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University of Texas at Dallas articles

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Sweat-based sensor monitors glucose levels

Sweat-based sensor monitors glucose levels
Researchers at The University of Texas at Dallas are trying to develop a wearable device that can monitor an individual's glucose level via perspiration on the skin. In a study recently published online in the journal Sensors and Actuators B: Chemical, Dr. Shalini Prasad, professor of bioengineering in the Erik Jonsson School of Engineering and Computer Science, and her co-authors demonstrated the capabilities of a biosensor they designed to reliably detect and quantify glucose in human sweat.
13th October 2016

DNA chip offers possibilities in cell studies

DNA chip offers possibilities in cell studies
A UT Dallas physicist has developed a technology that not only sheds light on basic cell biology, but also could aid in the development of more effective cancer treatments or early diagnosis of disease. Dr. Jason Slinker, associate professor of physics, and his colleagues developed an electronic device that uses DNA molecules—the genetic material found in every human cell—and other biochemicals to simulate certain cell activity.
25th August 2016

Electronic nose can be used in health diagnosis

Researchers at the Texas Analog Center of Excellence (TxACE) at UT Dallas are working to develop an affordable electronic nose that can be used in breath analysis for a wide range of health diagnosis. While devices that can conduct breath analysis using compound semiconductors exist, they are bulky and too costly for commercial use, said Dr. Kenneth O, one of the principal investigators of the effort and director of TxACE. The researchers determined that using CMOS integrated circuits technology will make the electronic nose more affordable.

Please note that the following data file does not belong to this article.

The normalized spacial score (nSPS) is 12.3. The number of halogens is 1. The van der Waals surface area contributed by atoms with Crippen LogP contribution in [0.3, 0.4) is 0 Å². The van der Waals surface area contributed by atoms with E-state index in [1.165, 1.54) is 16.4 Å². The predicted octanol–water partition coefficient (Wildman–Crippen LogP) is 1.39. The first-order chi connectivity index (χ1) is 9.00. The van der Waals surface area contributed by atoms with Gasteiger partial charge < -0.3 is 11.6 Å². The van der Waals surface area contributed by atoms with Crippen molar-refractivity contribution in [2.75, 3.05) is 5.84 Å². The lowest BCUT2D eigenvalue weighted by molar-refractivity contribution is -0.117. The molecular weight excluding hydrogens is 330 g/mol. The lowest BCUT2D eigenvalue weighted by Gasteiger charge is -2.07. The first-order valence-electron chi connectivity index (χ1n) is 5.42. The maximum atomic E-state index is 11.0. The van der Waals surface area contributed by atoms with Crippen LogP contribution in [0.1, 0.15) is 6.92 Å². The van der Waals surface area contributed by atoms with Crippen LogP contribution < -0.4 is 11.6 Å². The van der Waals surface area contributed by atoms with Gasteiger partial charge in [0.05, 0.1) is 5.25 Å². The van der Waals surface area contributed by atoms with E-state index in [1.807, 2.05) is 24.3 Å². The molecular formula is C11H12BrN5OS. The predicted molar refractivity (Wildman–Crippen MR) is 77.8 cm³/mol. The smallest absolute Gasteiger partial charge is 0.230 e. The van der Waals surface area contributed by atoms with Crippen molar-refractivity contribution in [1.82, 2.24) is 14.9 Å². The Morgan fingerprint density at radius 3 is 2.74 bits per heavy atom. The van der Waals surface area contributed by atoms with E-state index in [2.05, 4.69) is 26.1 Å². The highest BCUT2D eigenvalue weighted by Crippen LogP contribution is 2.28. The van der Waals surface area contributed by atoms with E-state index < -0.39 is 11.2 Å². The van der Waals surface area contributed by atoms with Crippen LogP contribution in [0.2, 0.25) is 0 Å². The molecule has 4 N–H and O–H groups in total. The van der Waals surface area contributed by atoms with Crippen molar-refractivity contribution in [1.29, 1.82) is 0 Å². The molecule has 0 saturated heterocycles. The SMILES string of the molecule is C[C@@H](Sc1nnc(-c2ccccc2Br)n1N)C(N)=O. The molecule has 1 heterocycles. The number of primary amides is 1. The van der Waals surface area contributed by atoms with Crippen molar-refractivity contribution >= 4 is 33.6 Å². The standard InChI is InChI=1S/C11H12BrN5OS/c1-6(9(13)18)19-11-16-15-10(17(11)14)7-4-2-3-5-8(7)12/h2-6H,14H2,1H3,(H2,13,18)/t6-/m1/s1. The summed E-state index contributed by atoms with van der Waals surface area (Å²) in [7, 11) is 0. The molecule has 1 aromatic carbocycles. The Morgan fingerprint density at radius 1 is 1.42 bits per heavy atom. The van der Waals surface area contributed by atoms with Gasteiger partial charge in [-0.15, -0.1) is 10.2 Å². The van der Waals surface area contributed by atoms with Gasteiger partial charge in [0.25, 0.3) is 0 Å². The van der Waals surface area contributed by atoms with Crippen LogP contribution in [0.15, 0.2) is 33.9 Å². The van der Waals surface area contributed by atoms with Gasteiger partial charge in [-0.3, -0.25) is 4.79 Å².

16th June 2016


Catalyst materials could expand battery capacity

A University of Texas at Dallas researcher has made a discovery that could open the door to cellphone and car batteries that last five times longer than current ones. Dr. Kyeongjae Cho, professor of materials science and engineering in the Erik Jonsson School of Engineering and Computer Science, has discovered new catalyst materials for lithium-air batteries that jumpstart efforts at expanding battery capacity. The research was published in Nature Energy.
23rd May 2016


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